It was a Dreamliner trip for the record books as a 787 test plane did something no mid-size jet has ever done.
"It's really cool," said Mike Carriker, new airplane development chief pilot. "We took off from Seattle, turned left and flew around the world."
That around-the-world flight set records for speed and distance for the plane's weight class.
Two days before, Boeing's history-making team of 12 had packed its gear and saddled up for takeoff.
"Like a thoroughbred horse that's been trapped up in the barn, we're going to let this airplane run," said Carriker
They boarded the plane with an eye on weight, a focus on safety and a goal of testing the plane's state-of-the-art, aerodynamic capabilities.
"It's the most fuel-efficient plane in its class, almost 20-percent more fuel efficient than anything of its size," said Mike Sinnett, vice president and chief project engineer of the 787 program.
On Tuesday, Dec. 6th at 11:02 a.m., the 787 took off from Seattle's Boeing field. After crossing the Atlantic Ocean, the jet entered European airspace in Spain, went down the Mediterranean, across the Middle East and over India.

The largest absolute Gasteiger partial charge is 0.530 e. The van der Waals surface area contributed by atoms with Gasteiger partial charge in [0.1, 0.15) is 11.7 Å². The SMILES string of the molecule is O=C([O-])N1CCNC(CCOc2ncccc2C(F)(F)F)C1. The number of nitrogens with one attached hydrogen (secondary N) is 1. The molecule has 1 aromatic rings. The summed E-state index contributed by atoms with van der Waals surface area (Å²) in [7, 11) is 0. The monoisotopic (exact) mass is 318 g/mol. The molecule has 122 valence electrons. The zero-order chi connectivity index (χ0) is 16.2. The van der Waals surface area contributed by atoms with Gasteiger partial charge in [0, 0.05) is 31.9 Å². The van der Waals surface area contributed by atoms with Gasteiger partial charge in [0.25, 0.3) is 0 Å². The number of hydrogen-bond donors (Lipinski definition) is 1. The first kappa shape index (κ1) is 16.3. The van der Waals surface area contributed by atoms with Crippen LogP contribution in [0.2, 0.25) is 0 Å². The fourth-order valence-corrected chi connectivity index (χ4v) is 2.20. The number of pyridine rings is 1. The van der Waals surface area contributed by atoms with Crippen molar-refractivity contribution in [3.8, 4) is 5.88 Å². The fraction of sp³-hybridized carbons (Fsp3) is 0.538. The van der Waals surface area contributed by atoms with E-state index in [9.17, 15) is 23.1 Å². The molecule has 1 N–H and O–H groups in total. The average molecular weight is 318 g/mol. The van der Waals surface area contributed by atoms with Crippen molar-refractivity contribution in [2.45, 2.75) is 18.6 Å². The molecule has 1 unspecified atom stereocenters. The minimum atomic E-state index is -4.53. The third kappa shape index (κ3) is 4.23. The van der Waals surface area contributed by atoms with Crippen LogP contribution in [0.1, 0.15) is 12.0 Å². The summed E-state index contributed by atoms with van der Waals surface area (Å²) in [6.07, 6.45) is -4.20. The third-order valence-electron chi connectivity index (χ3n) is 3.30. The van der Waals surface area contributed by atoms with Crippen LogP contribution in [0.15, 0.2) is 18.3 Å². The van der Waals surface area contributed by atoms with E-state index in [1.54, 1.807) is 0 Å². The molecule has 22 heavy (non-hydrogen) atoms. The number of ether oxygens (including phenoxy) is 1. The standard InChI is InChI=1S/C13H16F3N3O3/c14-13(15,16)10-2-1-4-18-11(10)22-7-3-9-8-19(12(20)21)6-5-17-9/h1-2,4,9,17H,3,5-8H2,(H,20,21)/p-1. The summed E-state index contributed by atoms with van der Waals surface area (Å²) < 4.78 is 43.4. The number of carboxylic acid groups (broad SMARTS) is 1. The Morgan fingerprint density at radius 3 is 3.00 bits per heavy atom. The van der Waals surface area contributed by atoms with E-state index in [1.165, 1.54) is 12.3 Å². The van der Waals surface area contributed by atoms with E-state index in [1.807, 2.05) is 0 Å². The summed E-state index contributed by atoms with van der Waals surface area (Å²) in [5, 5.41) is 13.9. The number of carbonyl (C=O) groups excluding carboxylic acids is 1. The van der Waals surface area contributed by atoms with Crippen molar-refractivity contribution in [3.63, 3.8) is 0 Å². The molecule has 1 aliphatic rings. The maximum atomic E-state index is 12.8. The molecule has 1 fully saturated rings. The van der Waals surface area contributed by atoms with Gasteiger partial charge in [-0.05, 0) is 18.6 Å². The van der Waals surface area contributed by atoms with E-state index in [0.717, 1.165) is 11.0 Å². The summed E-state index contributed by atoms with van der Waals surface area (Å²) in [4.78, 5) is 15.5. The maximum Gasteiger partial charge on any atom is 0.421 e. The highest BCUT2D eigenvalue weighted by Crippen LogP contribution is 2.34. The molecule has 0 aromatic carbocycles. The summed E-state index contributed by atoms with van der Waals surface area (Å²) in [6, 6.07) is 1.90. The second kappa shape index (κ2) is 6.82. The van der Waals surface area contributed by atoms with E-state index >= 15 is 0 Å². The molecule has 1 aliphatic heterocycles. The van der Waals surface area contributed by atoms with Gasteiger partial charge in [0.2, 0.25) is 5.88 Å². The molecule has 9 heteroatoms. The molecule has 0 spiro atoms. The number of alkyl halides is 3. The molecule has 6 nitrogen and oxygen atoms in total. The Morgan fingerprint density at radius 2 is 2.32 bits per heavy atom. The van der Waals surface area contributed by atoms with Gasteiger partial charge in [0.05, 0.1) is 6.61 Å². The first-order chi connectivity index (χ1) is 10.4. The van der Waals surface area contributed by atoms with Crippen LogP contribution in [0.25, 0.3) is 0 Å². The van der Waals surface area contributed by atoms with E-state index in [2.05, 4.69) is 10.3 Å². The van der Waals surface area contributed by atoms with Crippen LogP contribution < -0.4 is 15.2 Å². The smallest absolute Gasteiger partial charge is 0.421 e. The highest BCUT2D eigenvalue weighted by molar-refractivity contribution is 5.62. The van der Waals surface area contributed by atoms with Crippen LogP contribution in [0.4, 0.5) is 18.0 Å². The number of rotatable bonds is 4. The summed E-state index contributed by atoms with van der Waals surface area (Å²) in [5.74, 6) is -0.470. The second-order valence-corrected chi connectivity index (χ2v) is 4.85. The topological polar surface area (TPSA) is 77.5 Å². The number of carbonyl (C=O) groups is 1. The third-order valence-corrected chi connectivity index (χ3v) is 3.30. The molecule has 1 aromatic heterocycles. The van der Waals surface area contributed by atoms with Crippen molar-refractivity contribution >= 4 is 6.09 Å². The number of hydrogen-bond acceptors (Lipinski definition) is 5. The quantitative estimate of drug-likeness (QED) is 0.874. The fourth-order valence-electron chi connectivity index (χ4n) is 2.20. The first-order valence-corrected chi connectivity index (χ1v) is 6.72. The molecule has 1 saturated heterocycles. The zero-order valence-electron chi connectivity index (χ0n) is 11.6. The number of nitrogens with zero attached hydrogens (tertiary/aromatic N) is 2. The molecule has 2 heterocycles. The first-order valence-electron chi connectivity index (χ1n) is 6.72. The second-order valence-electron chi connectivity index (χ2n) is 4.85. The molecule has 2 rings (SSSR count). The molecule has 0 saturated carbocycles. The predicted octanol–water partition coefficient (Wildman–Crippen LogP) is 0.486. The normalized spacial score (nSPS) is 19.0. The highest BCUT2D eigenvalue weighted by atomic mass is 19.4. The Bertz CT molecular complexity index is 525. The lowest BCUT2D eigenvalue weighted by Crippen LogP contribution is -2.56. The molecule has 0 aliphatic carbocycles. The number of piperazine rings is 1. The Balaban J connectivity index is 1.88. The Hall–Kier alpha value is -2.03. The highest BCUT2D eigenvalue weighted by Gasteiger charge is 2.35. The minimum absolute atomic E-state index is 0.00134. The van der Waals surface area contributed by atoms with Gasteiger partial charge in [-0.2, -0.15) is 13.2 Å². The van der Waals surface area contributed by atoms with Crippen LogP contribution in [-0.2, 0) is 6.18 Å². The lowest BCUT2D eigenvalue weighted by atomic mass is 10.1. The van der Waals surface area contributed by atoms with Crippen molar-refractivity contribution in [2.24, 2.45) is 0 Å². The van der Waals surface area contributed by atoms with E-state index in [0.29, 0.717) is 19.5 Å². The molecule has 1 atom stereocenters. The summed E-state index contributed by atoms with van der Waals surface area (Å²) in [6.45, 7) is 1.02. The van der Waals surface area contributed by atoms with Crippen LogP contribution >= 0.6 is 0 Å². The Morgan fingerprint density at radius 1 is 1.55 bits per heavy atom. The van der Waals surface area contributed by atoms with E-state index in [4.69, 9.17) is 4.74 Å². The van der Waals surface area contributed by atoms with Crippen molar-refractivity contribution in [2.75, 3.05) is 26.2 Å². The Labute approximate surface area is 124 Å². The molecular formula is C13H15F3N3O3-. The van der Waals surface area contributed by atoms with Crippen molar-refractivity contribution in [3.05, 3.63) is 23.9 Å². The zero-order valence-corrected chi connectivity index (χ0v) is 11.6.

The airplane landed in Dhaka, Bangladesh, marking the Dreamliner's distance record of 10,337 nautical miles. Less than two hours after re-fueling, the team was in the air on the way back to Seattle.
Crew members spent their time in a sparse interior -- sleeping on the floor and eating prepared food. Engineers tested systems as six pilots took turns at the helm.
"It was incredible how everything was by-the-plan," said Capt. Rod Skaar. "The fuel burn was spot-on for the duration of the flight."
On Thursday, Dec. 8th at 5:29 a.m., the Dreamliner landed, securing its second world record -- this one for eastbound speed around the world.
It clocked in at 42 hours and 27 minutes. There was no previous record in this weight class.
The team tested the Dreamliner's high-performance capabilities, and now has two world records to show for it